In offering an explanation for the difference between a Mark of Man and a Measure I may appear somewhat irrational. A lot of the photographs I take, some of which will end up here as A Daily Image, are snapped with a heavy heart because they portray the darkish side of human nature. If there is a light side to my days it is usually not man-made in any way. (Sometimes it seems that “four legs good, two legs bad” describes our world perfectly.)
Before I go any further, “Man” obviously refers to both sexes. I’m so glad that the female cricketers in our national team refer to themselves as batsmen and fieldsmen. We’re all people on a joint venture; we are all accountable. There’s nowhere to hide.
I began this project by making two image categories where one might have sufficed, with Mark being positive (I thought) and Measure its opposite. Does this work for the first two photographs posted? A Latin Cross (mark) and a Gun? Not really. A case could be made for the cross being a symbol for one of the largest and longest surviving terrorist organizations in history. (“The Christians are coming!”) At the very least it is a constant reminder of inhumanity to one very particular man.
Guns don’t kill people. Humankind may be measured by the manufacture of weapons and their use against its own and every other animal kind. But today’s image is of a relatively harmless “liquid pistol”, dug up by a small boy in the garden of his grandmother’s house in Leeds about sixty years ago. (Checking online it appears the pistol was marketed as a “dog scarer” and ammonia was possibly the ammunition of choice. It was also designed to resemble a “real” pistol or firearm.) Young Colin cleaned the mud off the gun, was fascinated by the date on it (June 30th 1896) and particularly excited that it had come all the way from the United States of America. He turned the screw and the gun separated into two halves. In the handle he found a bag for the liquid ammo. Elderly Colin kindly brought the weapon for me to photograph this morning on Muston Sands. In return I gave him a rudimentary family tree I’d researched. Swaps.
Colin worked for local councils for 42 years, starting at Morley Borough and ending in Filey. He retired two or three years ago but comes into town most Thursdays for a walk along the sands with Angus. I haven’t found any of Colin’s forebears on FST. He told me this morning that one of his uncles played for Leeds United. There’s a brief bio and photograph of Billy HEATON here. (The garden-of-the-gun is almost in the shadow of the Elland Road stands; John Charles and Jackie Charlton, among many other players, lived nearby.)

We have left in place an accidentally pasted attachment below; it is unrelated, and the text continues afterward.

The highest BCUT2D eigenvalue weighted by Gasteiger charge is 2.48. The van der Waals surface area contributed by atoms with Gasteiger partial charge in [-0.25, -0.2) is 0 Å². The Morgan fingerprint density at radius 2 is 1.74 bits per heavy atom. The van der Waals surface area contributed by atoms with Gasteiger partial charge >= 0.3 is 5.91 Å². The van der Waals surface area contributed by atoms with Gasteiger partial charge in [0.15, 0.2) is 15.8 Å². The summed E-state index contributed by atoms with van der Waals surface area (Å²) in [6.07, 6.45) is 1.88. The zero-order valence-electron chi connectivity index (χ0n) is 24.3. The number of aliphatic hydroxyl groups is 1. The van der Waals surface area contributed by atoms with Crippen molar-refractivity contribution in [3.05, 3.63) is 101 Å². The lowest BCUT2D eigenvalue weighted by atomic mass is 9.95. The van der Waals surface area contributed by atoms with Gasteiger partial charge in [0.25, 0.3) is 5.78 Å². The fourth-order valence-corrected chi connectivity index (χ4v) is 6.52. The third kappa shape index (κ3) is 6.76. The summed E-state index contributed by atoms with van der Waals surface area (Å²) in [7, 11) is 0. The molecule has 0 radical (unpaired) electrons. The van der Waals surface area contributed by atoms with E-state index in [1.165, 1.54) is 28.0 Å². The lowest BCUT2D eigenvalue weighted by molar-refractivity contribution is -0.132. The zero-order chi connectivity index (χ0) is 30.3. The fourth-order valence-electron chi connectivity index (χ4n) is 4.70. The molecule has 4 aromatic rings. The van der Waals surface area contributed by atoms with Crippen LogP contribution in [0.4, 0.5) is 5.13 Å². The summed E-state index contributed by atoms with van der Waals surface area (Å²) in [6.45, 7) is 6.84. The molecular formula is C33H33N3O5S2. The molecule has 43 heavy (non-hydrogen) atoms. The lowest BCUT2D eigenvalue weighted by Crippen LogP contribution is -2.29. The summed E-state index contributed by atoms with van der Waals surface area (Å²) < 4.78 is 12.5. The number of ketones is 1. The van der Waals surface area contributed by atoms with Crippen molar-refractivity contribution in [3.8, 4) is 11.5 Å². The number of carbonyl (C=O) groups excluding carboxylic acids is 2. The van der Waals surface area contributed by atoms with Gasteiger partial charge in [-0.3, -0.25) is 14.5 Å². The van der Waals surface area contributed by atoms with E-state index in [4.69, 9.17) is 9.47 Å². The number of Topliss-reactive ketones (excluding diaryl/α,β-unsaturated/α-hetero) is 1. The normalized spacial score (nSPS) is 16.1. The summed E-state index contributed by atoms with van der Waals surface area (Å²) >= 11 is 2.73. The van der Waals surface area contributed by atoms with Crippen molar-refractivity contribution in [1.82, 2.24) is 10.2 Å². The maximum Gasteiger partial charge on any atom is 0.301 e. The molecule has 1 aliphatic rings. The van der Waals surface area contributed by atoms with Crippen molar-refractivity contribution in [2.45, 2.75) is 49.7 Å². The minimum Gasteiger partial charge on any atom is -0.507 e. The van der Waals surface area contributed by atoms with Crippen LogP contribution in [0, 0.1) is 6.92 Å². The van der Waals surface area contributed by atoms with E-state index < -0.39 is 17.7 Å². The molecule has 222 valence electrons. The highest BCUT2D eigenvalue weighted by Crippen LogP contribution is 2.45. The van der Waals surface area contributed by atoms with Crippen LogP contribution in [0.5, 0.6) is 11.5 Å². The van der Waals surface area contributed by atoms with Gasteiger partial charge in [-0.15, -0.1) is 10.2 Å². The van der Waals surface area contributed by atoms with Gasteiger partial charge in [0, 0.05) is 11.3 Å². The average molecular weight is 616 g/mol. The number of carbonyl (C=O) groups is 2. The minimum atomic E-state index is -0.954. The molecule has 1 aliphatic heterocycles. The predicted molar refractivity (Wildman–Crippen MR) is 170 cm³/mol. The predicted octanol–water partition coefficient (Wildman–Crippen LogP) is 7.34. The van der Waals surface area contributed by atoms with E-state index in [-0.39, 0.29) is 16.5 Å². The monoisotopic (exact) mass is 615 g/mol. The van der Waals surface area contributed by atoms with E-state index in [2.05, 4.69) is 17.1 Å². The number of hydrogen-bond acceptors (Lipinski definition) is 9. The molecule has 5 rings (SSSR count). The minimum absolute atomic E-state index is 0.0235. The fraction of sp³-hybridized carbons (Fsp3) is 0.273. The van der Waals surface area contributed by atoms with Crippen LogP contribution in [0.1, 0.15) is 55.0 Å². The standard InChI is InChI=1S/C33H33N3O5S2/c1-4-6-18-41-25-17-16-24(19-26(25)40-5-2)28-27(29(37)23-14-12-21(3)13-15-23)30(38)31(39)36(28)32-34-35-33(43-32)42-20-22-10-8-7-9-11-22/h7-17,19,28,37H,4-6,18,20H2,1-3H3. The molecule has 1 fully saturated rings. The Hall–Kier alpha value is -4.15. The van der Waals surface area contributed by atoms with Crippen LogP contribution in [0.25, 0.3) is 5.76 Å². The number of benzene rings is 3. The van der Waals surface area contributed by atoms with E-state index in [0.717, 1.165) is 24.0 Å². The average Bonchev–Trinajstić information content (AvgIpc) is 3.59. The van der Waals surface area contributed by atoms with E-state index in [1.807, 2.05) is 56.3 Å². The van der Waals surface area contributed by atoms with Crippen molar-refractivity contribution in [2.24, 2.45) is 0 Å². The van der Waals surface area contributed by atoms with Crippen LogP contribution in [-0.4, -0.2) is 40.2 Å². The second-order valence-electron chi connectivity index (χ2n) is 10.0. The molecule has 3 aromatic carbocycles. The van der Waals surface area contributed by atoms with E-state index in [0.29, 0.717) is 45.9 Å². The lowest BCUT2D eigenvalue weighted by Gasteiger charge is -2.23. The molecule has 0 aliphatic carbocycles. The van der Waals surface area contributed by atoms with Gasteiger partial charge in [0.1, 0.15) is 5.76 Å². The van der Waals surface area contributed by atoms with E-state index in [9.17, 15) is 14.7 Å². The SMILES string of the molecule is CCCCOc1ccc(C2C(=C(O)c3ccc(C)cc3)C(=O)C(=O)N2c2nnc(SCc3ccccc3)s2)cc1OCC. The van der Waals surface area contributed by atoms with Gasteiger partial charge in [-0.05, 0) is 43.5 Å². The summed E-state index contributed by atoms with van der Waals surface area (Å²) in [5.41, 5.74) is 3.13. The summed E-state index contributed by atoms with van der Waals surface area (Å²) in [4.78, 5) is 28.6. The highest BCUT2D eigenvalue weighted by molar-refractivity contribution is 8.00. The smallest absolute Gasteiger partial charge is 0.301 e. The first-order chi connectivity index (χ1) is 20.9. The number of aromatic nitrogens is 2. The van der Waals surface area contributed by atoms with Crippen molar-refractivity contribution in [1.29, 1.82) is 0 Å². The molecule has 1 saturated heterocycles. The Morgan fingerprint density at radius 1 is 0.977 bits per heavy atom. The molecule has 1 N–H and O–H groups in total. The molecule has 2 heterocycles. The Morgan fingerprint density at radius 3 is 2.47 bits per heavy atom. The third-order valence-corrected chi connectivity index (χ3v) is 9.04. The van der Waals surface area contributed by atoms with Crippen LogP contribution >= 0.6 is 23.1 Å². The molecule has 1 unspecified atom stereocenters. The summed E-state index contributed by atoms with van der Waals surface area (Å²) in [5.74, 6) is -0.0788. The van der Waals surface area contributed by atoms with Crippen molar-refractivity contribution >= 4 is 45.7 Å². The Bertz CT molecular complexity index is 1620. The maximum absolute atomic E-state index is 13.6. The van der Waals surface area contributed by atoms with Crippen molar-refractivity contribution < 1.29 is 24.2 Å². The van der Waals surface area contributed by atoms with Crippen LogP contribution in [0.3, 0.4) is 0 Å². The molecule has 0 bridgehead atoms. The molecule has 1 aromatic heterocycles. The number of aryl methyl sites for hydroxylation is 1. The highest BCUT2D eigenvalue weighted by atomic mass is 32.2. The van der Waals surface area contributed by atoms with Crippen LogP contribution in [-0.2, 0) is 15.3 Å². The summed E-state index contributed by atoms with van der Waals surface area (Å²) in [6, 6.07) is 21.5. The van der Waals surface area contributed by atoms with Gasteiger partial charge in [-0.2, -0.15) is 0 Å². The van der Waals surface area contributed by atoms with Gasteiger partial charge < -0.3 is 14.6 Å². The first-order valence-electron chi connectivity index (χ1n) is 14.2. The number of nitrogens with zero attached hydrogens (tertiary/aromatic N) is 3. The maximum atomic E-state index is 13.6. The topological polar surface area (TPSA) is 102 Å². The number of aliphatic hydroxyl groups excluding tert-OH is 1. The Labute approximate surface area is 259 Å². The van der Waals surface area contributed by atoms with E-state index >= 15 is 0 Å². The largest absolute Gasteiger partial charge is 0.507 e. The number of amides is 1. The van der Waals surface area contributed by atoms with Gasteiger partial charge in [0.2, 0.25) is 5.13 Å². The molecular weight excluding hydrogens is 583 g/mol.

Another Kind of Measurement
I took an autosomal DNA test a couple of months ago. The results have marked me as just over 50 percent Scandinavian – and barely a quarter English. I have known pretty much forever that I had a Norwegian great grandfather, Martin Nielsen. His family name must have caused some confusion because he anglicized it to NELSON. Only a few weeks ago I found a Marthin NIELSEN on FST who must be responsible for a lot of my Scandinavian ethnicity. If you seek him out by ID [27N3-5G7] you’ll find him with his parents. I haven’t claimed him yet because “my” Martin told census enumerators that he was born in Christiania. Maybe that just sounded more grand than Skedsmo, Akershus.
But 50.7%, come on. Hull kids learned in primary school that our neck of the woods had been ruled by The Danes for long enough. Maybe that is where most of my Nordic ethnicity comes from. If that is so then most people born in the area of the Danelaw will be similarly taken aback if they undergo an atDNA test. (I realise that this test is only effective at pointing to relatives along all lines going back six generations but almost three centuries of Danish sexual activity in north and eastern “England” surely continues to have an effect on the native population today. Please educate me if you know better.)
A greater surprise was learning I have a 4% Eastern European and 2% Italian ethnicity. I can’t get my head round that.
A few days ago My Heritage sent me introductions to potential cousins with whom I have loads of centiMorgans in common. I have been too busy with this blog to contact them yet. It’s on my list…